This has been a great thread. I really appreciate you hosting it, not to mention writing the kind of post that sparks such discussion in the first place. It is a rare talent, my friend.

I look forward to many more stimulating, if sometimes contentious, exchanges in the future.

JR

Andromeda said...

"Institutions will try to preserve the problem to which they are the solution." -- Clay Shirky

Ah, yes, the Replication of Power.

And so "feminists" must somehow preserve female inequality in order to exist.

Even talking about female inequality invokes said inequality---but this is not to say it should be a taboo in conversation.

I humbly submit that the very notion that females are inherently deserving of "everything" is a limitation in and of itself.

Why? You can't have everything all at once---no one can---and so therein lies the limit: extreme "feminists" believe that until they have everything all at once, they will not be satisfied.

Therefore there can be no ultimate satisfaction.

I'm going to get heat for this one, I can already feel it.

Richard said...

Interesting thread.

Regarding the origins of capitalism, I would recommend, rather than EM Wood's very fine book, Giovanni Arrighi's The Long Twentieth Century. He doesn't specifically address Wood's argument (mainly because the book originally appeared well prior to it), but to my mind effectively demolishes the point she was making. Her book is on the origin of the capitalist mode of production, which misses much, frankly.

For the stuff regarding the conditions of women pre-capitalism, and even in the evolutionary period, I recommend:

Chris Knight, Blood Relations: Menstruation and the Origins of Culture
Sarah Blaffer Hrdy, Mothers and Others
Maria Mies, Patriarchy and Accumulation on a World Scale
Sylvia Federici, Caliban and the Witch

My overly short, very loosey-goosey synthesis of these books? Culture (language) emerges out of a collective sex strike by women. All of the myths/stories collected and reported by Levi-Strauss and others in some way refer back to the rules emerging out of this moment. Men ultimately took power, began to control women, controlling the movement of women, accumulated property, inverted the rules while creating religion as a mode of control... and so on and so forth till you get to the rise of a sequence of systemic regimes of capital accumulation (Arrighi). Feminism, understood most helpfully, closer to what JRB suggests above, and not as an adjunct to power, is an emergence out from under this situation.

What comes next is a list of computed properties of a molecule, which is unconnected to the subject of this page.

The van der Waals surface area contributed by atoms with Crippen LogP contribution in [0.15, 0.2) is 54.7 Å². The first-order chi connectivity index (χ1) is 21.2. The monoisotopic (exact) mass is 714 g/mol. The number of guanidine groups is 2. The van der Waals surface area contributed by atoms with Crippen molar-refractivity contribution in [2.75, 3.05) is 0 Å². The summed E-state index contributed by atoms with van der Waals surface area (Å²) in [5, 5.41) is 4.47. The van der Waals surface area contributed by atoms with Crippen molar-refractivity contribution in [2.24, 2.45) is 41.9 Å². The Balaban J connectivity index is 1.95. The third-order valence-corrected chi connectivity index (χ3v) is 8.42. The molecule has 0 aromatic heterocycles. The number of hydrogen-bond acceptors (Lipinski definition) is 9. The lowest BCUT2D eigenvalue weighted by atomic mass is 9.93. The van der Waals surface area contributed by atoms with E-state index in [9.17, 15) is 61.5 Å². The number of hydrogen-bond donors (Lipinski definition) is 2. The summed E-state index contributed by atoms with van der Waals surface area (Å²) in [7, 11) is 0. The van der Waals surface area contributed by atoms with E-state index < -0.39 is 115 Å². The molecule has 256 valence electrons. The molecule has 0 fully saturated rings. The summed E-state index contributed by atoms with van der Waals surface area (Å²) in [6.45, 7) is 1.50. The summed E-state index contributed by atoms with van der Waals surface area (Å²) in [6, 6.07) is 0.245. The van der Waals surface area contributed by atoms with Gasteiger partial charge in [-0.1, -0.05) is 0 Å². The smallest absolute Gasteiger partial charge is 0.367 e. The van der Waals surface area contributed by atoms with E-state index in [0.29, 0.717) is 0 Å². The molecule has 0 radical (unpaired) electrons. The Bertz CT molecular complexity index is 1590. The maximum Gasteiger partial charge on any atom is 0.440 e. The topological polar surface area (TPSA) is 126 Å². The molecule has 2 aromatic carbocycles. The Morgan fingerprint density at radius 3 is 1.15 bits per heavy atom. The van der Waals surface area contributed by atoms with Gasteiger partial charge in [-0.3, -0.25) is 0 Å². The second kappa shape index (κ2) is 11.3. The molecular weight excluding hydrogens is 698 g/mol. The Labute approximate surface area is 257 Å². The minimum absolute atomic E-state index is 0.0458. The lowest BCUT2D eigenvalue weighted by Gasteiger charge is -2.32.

Anonymous said...

That's some crap, Richard. Women don't fuck so people develop verbal signs? Stupid.

Richard said...

It's not stupid. It could be wrong, but it's not stupid. Read a fucking book you goddamned cowardly anonymous fuck. Possibly even the one or several mentioned.

ASP said...

Richard, thanks for the book recommendations, much appreciated.

Andromeda said...

Wow, JC, see how many readers you have? You really got everyone to come out and comment on this one.

JRB said...

The exchange between Richard and Anonymous is one of the funniest things I've read in a long time.

Jack Crow said...

I don't know about funny, but it does seem to show how two people can get it so wrong.

First, "stupid" doesn't apply. It's an inept comment which misses the mark. People who vote for Dems, hoping that they'll somehow turn out to be anything but - those folks are stupid. That aside, I see no merit in the theory myself, so I'll vote for "wrong."

Second, there's nothing wrong with posting anonymously. Seriously, Richard. It's a genuinely silly angle to take. Can't get through one of favorite blogs (IOZ) without reading dozens of anonymous posters. Can't read 2/3 of the remaining ones without reading posts from handles which are clearly not names. There, well, anonymous user tags.

I post anonymously, since "Jack Crow" is an anagram of a portion of my actual name. An actual name that differs from the one my parents gave me, since I also took my wife's name, after we married.

Which identity is "correct," in that case? Which one is "cowardly."

The one I had for the first two or so decades? The one I've had for the following two decades? The one which isn't actually mine, but serves as my anonymous internet identity?

Anyway - I have some thoughts for the other posts, later...

Richard said...

"Jack Crow" is not the same as "anonymous"; not even close. I don't like comments that are posted by "anonymous". But posting anonymously by itself doesn't make a comment cowardly. It's the nature of the comment plus the anonymity. I maintain that this anonymous comment, which amounted to a drive-by trolling, was cowardly. It has not a thing to do with identity.

Richard said...

That is to say, a handle is a trackable name, potentially with a history of its own. Does it track with the poster's "real-life" "identity"? Who knows? Who cares?